“When your customer’s tractor is stolen, it’s really hard to explain,” Ayres says. “Now you’ve got to find a comparable unit on the used market to give back to the guy, and it’s really hard to get tractors right now. The demand is outstripping the supply.”
This infographic from the National Equipment Register shows statistics about thefts reported during Thanksgiving last year. Burglars also targeted dealerships and construction sites in California, Missouri and Tennessee during other holidays in 2021.
Open-air, and often rural, ag and rural lifestyle dealerships are difficult to secure and monitor. Tom Thomasson, director of sales at iDter, says property can be stolen within minutes of someone cutting a fence at the dealership, making it difficult for someone monitoring security cameras to detect the crime and giving law enforcement virtually no time to react.
“In the most brazen attacks reported by farm equipment dealers, criminals back flatbeds over fences, use common keys for ignitions and drive the equipment onto the trucks for a fast getaway,” Thomasson says.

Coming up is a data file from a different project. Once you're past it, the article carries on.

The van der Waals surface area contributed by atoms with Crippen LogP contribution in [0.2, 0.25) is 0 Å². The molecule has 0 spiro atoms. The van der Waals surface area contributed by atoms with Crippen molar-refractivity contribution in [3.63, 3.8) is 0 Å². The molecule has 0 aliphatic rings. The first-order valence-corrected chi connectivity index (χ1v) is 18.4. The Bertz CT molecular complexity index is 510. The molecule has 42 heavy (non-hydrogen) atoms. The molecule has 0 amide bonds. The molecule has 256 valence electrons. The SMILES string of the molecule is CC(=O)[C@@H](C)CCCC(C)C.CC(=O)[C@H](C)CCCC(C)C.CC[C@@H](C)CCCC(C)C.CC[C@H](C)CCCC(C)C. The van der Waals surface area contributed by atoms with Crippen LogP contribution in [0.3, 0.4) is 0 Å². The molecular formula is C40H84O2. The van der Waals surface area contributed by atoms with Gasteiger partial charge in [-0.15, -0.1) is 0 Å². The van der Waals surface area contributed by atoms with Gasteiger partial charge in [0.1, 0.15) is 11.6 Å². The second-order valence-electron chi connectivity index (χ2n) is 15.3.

How to Protect Your Equipment
The NER says small steps and attention to detail may be all it takes to deter criminal activity. The agency recommends creating a written theft prevention policy as part of the dealership’s business plan and linking it to incentives for employees to get them invested in preventing equipment loss.
A dealer’s workforce is either a risk or a potential ally in combating equipment theft, according to the NER. Verifying identity and conducting background checks prior to hire is a simple and cost-effective first step to mitigate risk. Consider an annual incentive plan linked to reductions in theft and safety risks or a confidential reward system for information leading to the recovery of equipment.
Keep Detailed Inventory Records